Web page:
The government of Canada's "Immigration, Refugees and Citizenship Canada (IRCC)" acknowledges the role that parents and grandparents play in a happy family life. For this reason, the government allows for a super visa that creates a flexible arrangement for families to meet on Canadian soil. This helps to keep families in touch when a parent or grandparent doesn’t wish to become a permanent resident.
In order to be considered eligible for the parent and grandparent super visa, the person entering the application must be a direct parent or grandparent of a permanent resident or a citizen of Canada.
This type of visitor visa for parents or grandparents does not apply to dependents of the parent or grandparent applying for this program. In the case where a dependent is the one entering an application, they must apply for their own visitor visa under another program.
Canadian border officers will meet those who apply for entry under the super visa at the border. As such, it’s suggested that the visa beneficiary have completed the necessary paperwork well in advance of arrival.
Before the application is accepted, the officer will consider the purpose of the parent or grandparent’s visit, along with the visitor's ties to his or her home country.
Since this type of visa is not for the purposes of living in Canada as a permanent resident, the officer will consider factors such as the stability of the country of origin, both financially and politically.
The super visa application may also take a look at the entire family’s financial situation. Invitations for the parent and grandparent must also be present for the application to go forth.
Before the application for a super visa goes through, the parent or grandparent must show that they have medical insurance sufficient to cover costs that may be incurred while receiving treatment in Canada. An official letter must also be issued by the child or grandchild, proving and pledging financial support for the benefactor of the super visa. Finally, before entering Canada, the parent or grandparent must complete a medical examination.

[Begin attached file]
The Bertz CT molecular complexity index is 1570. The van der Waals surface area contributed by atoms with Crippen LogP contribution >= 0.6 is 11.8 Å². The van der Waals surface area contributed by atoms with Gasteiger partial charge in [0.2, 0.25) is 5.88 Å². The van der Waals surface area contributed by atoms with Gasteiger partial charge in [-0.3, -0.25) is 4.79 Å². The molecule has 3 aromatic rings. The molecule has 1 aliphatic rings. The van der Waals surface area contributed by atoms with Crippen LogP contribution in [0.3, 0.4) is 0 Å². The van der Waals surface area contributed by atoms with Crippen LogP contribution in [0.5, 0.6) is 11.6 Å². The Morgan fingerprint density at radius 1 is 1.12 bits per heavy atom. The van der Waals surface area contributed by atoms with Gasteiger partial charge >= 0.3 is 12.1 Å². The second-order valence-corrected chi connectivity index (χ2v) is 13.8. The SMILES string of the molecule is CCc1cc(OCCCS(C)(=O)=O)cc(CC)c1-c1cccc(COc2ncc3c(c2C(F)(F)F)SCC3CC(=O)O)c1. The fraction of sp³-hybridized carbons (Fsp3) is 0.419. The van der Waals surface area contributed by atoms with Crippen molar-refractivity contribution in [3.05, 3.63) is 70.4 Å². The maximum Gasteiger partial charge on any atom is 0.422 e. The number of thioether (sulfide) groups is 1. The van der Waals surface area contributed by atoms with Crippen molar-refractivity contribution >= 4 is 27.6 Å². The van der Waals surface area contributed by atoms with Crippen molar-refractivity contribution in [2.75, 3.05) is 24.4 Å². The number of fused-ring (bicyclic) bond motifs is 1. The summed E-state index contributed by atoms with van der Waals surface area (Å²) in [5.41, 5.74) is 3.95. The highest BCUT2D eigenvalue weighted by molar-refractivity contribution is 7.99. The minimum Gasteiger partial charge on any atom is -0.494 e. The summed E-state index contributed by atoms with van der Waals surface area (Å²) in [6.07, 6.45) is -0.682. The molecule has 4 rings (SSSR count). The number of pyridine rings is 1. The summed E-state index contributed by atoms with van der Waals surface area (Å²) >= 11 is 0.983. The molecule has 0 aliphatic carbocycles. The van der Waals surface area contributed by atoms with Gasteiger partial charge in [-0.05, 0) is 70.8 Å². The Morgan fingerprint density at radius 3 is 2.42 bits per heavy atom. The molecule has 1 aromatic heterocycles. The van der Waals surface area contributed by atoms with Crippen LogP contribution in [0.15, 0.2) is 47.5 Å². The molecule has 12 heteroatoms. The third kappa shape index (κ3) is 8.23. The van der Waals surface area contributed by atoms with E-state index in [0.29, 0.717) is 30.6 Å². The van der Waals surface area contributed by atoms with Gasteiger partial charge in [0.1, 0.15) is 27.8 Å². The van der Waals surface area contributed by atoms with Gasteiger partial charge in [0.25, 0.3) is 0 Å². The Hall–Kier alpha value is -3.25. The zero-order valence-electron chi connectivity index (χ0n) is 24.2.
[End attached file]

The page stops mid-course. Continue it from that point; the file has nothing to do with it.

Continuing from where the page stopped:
Electronic Travel Authorization
The previous system of visitor visas will end soon in favour of a new method of entry that visa-exempt foreign nationals must abide by. An electronic travel authorization, also known as an eTA, must be secured before entry is allowed into Canada. This doesn’t apply to those who have already secured a valid visitor visa.
Visa-Exempt Parents and Grandparents
If you’re already allowed to visit your children or grandchildren in Canada under a visa-exemption, you may wish to apply for a super visa nonetheless. All of the above requirements must still be met, and your passport must be authorized for an eTA if you’re arriving by air. Apply for the super visa at the visa office in your country before your trip, and they will determine if you’re able to stay for the full period of time when you visit. In this case, you’ll be able to stay for up to two years.
Multiple-Entry Visa Vs. Regular Visitor Visa
One of the biggest benefits of the super visa is the ability of the parent or grandparent to visit Canada multiple times over the period of a decade. You should keep in mind that even with the approved paperwork, your parent or grandparent will need to get an eTA when arriving by air. In fact, it’s recommended that you get an eTA before booking a flight to Canada.
Instead of a super visa, parents also have the option of trying to get a regular visitor visa, which only allows for a stay of up to six months, which can create frustration if multiple visits are planned in the future.
All visa applications are subject to general terms of inadmissibility in order to protect Canadian citizens from those who may attempt to compromise the nation's security. If the parent or grandparent has committed a violent crime, or has been part of a criminal or terrorist organization, the government will refuse him or her entry into the country. Any crimes committed in or outside of Canada that have resulted in a long prison sentence may also render the parent or grandparent ineligible.
People with financial problems or severe health problems may be denied entry into Canada. And if an applicant lies on a visa application, the government will consider that applicant ineligible.
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